Definition of confusable in English:



  • Able or liable to be confused with something else.

    ‘convocation was by 1327 no longer confusable with parliament’
    • ‘They can also print out labels for farmers to earmark boxes for individual sites and distinguish potentially confusable products, and member invoices to help managers at each drop-off site assemble orders.’
    • ‘According to his model for discrimination learning, such highly confusable trials should make it difficult for testing of strategies, resulting in matching.’
    • ‘Conversely, questions with confusable alternatives remained harder than questions with less confusable alternatives even after participants were given the opportunity to change their answers.’
    • ‘But with this non-transitive relation, it's possible the set of labels confusable with a submitted label is partially registered and partially available.’
    • ‘In some cases, there have been requests for decisions concerning yet unpublished combinations that might be confusable with combinations already in use.’
    • ‘A homograph is a letter or string that is visually confusable with a different letter or string.’
    • ‘The lure items are easily confusable for an item seen three previously.’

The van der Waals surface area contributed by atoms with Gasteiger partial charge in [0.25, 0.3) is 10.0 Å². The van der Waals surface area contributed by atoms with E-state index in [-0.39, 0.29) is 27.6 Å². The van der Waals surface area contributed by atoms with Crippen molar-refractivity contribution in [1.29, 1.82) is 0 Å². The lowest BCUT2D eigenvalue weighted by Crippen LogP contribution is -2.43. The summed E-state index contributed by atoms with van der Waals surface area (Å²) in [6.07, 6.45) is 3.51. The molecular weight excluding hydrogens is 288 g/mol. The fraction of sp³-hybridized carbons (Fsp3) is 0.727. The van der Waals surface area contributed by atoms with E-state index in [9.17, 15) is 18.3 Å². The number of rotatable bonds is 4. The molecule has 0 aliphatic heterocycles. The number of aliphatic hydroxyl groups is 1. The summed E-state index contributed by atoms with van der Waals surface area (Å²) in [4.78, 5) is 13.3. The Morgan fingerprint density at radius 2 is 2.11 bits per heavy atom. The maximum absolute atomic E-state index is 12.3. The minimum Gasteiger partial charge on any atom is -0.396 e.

• ‘I found I could learn the first 30 characters in a week, after that they were confusable, and I never learnt more than 200.’
    • ‘By contrast, the plots indicate that adding a letter that was visually confusable with the d and p in the letter matrix slowed naming speed and decreased naming accuracy on the RAN task.’
    • ‘‘How confusable are letters and other characters?’’


  • A word or phrase that is easily confused with another in meaning or usage, such as mitigate, which is often confused with militate.

    • ‘One place to find eggcorns is in the usage dictionaries and in other inventories of ‘confusables’ (or ‘confusibles’, depending on who you read).’
    • ‘Take a special tip from the publisher and check out the ‘common confusables’ section - it is bound to be entertaining, if not enlightening.’
    • ‘It helps out with confusables, such as infer and imply, and how their meaning is changing as a result of that confusion.’
    • ‘The users were also responsible for some of these errors, e.g. by misreading the item in the text, especially in cases of English confusables.’
    • ‘The author and illustrator have created a dynamic picture book designed to help young naturalists untangle more than 20 pairs of these confusables.’
    • ‘Certain security-sensitive applications or systems may be vulnerable due to possible misinterpretation of these confusables by their users.’
    • ‘There's also the issue of optical character recognition software which must deal with these confusables.’